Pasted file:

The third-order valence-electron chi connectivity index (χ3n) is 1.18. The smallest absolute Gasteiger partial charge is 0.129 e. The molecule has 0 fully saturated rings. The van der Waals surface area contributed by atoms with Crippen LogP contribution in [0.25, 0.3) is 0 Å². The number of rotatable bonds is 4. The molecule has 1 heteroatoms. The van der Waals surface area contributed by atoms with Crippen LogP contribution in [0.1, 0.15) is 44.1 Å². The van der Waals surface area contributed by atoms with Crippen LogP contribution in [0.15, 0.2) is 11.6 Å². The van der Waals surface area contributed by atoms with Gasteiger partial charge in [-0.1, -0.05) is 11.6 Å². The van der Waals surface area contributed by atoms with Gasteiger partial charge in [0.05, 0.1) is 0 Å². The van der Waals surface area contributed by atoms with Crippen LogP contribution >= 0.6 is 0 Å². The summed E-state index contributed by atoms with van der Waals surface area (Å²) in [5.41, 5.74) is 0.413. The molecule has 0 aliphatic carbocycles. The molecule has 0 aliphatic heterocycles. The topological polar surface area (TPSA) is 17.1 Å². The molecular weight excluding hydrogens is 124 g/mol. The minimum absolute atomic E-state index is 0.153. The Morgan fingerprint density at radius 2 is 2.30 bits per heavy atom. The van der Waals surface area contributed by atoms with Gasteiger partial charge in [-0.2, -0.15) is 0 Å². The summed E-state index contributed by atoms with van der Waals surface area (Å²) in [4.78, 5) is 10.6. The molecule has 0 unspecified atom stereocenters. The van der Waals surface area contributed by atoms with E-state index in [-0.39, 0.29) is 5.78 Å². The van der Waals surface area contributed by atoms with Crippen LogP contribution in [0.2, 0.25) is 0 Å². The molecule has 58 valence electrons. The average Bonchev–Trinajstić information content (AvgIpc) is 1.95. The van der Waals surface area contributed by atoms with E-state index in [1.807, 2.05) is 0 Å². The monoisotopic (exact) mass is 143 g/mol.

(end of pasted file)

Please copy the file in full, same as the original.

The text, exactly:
The third-order valence-electron chi connectivity index (χ3n) is 1.18. The smallest absolute Gasteiger partial charge is 0.129 e. The molecule has 0 fully saturated rings. The van der Waals surface area contributed by atoms with Crippen LogP contribution in [0.25, 0.3) is 0 Å². The number of rotatable bonds is 4. The molecule has 1 heteroatoms. The van der Waals surface area contributed by atoms with Crippen LogP contribution in [0.1, 0.15) is 44.1 Å². The van der Waals surface area contributed by atoms with Crippen LogP contribution in [0.15, 0.2) is 11.6 Å². The van der Waals surface area contributed by atoms with Gasteiger partial charge in [-0.1, -0.05) is 11.6 Å². The van der Waals surface area contributed by atoms with Gasteiger partial charge in [0.05, 0.1) is 0 Å². The van der Waals surface area contributed by atoms with Crippen LogP contribution >= 0.6 is 0 Å². The summed E-state index contributed by atoms with van der Waals surface area (Å²) in [5.41, 5.74) is 0.413. The molecule has 0 aliphatic carbocycles. The molecule has 0 aliphatic heterocycles. The topological polar surface area (TPSA) is 17.1 Å². The molecular weight excluding hydrogens is 124 g/mol. The minimum absolute atomic E-state index is 0.153. The Morgan fingerprint density at radius 2 is 2.30 bits per heavy atom. The van der Waals surface area contributed by atoms with Gasteiger partial charge in [-0.2, -0.15) is 0 Å². The summed E-state index contributed by atoms with van der Waals surface area (Å²) in [4.78, 5) is 10.6. The molecule has 0 unspecified atom stereocenters. The van der Waals surface area contributed by atoms with E-state index in [-0.39, 0.29) is 5.78 Å². The van der Waals surface area contributed by atoms with Crippen LogP contribution in [0.2, 0.25) is 0 Å². The molecule has 58 valence electrons. The average Bonchev–Trinajstić information content (AvgIpc) is 1.95. The van der Waals surface area contributed by atoms with E-state index in [1.807, 2.05) is 0 Å². The monoisotopic (exact) mass is 143 g/mol.